Parents are protective of all parts of their children, teeth included. Some may cringe at the thought of their perfect little bundle being tainted by tooth decay. This can break a parent’s heart and make them feel as if they’ve failed their child. At the same time, these protectors are also likely to allow sugary indulgences. It is no fun to deprive kids of such pleasures all of the time, so take steps to help your child stay cavity-free.
Don’t assume that just because your child’s first teeth are going to fall out that they don’t need the same attention as primary teeth. The cleaning and care of this first set will affect the health of the underlying adult teeth. It is recommended that your child be examined by a dentist either after the first tooth erupts or by age one.
Everyone over the age of three should brush their teeth for a full two minutes, two times a day with fluoridated toothpaste. It is also very important to floss at least once per day when the child’s teeth are filled in and touching. Until the child is about eight years old, an adult should assist in the process.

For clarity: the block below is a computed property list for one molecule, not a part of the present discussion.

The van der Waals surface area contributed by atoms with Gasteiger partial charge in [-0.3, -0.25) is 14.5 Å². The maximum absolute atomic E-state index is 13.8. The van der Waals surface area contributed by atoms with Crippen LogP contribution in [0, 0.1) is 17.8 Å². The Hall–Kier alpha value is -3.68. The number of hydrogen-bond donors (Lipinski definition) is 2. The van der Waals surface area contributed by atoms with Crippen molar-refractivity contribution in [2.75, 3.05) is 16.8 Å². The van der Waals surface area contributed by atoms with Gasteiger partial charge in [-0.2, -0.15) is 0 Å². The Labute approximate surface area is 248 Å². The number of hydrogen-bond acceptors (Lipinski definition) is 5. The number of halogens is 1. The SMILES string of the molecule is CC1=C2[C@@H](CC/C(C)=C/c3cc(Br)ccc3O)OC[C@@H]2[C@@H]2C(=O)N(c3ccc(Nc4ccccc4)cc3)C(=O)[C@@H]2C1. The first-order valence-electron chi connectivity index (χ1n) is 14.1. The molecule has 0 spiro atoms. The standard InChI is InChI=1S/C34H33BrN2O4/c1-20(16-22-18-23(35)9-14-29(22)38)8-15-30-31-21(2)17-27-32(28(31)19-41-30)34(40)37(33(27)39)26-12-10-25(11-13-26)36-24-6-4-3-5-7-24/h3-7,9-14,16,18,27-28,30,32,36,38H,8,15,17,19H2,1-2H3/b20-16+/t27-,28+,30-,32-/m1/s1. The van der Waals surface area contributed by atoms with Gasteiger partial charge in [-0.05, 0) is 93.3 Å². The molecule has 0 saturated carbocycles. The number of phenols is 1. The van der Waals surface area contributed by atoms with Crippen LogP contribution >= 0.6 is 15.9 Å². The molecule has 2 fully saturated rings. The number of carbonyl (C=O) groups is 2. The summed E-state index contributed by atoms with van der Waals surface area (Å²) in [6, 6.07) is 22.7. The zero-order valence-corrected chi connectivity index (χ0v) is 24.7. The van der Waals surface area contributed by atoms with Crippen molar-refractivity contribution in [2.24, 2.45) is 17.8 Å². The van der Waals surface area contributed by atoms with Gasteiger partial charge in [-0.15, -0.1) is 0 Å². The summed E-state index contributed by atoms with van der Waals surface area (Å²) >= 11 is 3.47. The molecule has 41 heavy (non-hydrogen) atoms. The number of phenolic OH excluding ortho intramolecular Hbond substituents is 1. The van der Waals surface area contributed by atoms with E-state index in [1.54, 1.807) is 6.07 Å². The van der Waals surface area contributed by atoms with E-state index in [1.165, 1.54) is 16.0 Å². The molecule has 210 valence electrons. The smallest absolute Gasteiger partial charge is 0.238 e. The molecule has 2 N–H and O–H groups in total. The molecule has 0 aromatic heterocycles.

Twice yearly trips for dental checkups will help prevent cavities. It is common for children to receive routine cleanings, fluoride treatments, x-rays and exams. Don’t wait until a problem has already begun to arise. Instead, your child’s first visit should take place by his or her first birthday. This practice will allow your child to become accustomed to regular dentist visits and make it possible for the dentist to monitor any potential issues. The whole family should set an example by practicing good oral care, which includes regular dental visits.
Clean your child’s teeth thoroughly after eating any food that sticks in their teeth. Sugary candy adheres to teeth, breaking down enamel and attracting bacteria. Either limit or avoid these foods altogether. Starchy foods get stuck inside the grooves of teeth that can be hard to clean.
For this reason, these foods should be limited to only occasionally. Brushing and flossing immediately after consuming these foods will significantly reduce the risk of developing cavities. If brushing isn’t possible, have the child swish with water and swallow.
Make foods that are low in sugar and high in fiber staples in your child’s diet. Make nutrition a top priority and plan scheduled meals consisting of fruits, vegetables, meat, beans, and whole grain breads. Instead of giving children juice and soda on a regular basis, make water the primary drink. Save the sweets for special occasions.
These steps will help teach your child how to care for his or her teeth for life. However, the best way to keep your child cavity free is to be a good role model. Show them by example how easy it is to put good dental habits into practice by taking care of your own teeth.